In fact, Dvornic said, eminent scientific figures debated vociferously well into the 20th century over whether large molecules, of which polymers are made, actually could exist. Even after proof of their existence was published around 1931, he said, many traditional scientists did not take macromolecules seriously.
“Even into the 1980s, there were eminent people who would say, ‘why would anyone study polymers when that is the dirt that is left in the flask after you complete the distillation of the good stuff?’” Dvornic said.
Despite resistance in some quarters, interest in polymer research grew quickly and internationally recognized post-graduate polymer programs were established at large research institutions, most notably the University of Massachusetts, Case Western Reserve, Brooklyn Polytechnic, the University of Akron and Southern Mississippi. This has led to evolution of new sciences from polymer science, including macromolecular engineering, materials science and nanotechnology, and made it a major contributor to computer development and miniaturization, robotics, bio-medical sciences and up and coming personalized medicine, Dvornic said.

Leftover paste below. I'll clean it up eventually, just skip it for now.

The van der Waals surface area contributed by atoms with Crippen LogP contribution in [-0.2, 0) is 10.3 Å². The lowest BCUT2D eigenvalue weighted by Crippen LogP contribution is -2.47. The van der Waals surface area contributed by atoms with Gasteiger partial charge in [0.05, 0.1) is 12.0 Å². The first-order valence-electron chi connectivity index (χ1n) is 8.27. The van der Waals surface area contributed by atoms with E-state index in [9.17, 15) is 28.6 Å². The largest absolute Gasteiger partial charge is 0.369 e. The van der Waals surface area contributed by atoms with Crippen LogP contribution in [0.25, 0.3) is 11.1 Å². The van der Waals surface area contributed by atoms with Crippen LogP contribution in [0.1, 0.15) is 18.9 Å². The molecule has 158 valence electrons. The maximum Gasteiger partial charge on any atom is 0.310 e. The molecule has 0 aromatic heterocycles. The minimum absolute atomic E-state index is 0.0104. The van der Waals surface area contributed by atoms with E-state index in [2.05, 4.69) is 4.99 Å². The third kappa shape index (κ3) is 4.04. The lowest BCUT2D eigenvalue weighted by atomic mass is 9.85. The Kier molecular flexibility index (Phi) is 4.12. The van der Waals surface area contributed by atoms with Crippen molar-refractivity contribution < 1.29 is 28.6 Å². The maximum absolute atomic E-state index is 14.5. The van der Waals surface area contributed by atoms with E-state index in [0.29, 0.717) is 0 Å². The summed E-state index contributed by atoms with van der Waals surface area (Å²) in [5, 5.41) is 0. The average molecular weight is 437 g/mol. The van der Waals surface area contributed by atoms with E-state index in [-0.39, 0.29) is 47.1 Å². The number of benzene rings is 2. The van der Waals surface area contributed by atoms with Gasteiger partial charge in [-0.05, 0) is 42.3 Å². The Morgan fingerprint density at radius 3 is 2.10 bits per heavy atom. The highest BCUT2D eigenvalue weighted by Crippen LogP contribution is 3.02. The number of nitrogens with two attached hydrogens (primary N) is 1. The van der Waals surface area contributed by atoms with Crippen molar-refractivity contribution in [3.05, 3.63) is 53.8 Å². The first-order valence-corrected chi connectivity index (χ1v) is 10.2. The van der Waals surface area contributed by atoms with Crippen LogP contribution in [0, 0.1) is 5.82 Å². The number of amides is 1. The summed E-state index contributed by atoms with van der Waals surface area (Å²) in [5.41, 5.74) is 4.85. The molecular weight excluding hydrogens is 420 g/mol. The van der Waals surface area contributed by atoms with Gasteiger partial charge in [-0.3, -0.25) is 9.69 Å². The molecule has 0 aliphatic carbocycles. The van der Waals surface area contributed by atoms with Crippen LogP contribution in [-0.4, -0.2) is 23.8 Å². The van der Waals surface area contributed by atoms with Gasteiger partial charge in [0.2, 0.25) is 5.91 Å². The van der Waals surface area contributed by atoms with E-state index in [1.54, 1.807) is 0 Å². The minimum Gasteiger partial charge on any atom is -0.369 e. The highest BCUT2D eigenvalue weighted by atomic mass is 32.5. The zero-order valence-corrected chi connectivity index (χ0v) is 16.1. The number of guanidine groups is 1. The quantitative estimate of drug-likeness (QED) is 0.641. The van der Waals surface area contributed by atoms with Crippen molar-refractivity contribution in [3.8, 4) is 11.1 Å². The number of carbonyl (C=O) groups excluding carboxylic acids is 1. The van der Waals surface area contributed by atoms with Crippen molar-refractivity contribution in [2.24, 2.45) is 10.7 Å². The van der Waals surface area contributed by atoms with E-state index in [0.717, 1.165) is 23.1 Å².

The focus on big post-graduate programs, however, has left a niche that Dvornic said PSU can fill. That niche is a strong bachelor’s degree and master’s degree program in polymer chemistry that will feed the needs of both industry, which is looking for polymer scientists, and also graduate and post-graduate polymer chemistry programs in need of well-prepared students.
Dvornic said Pittsburg State was the logical choice for a polymer chemistry program because of a confluence of factors.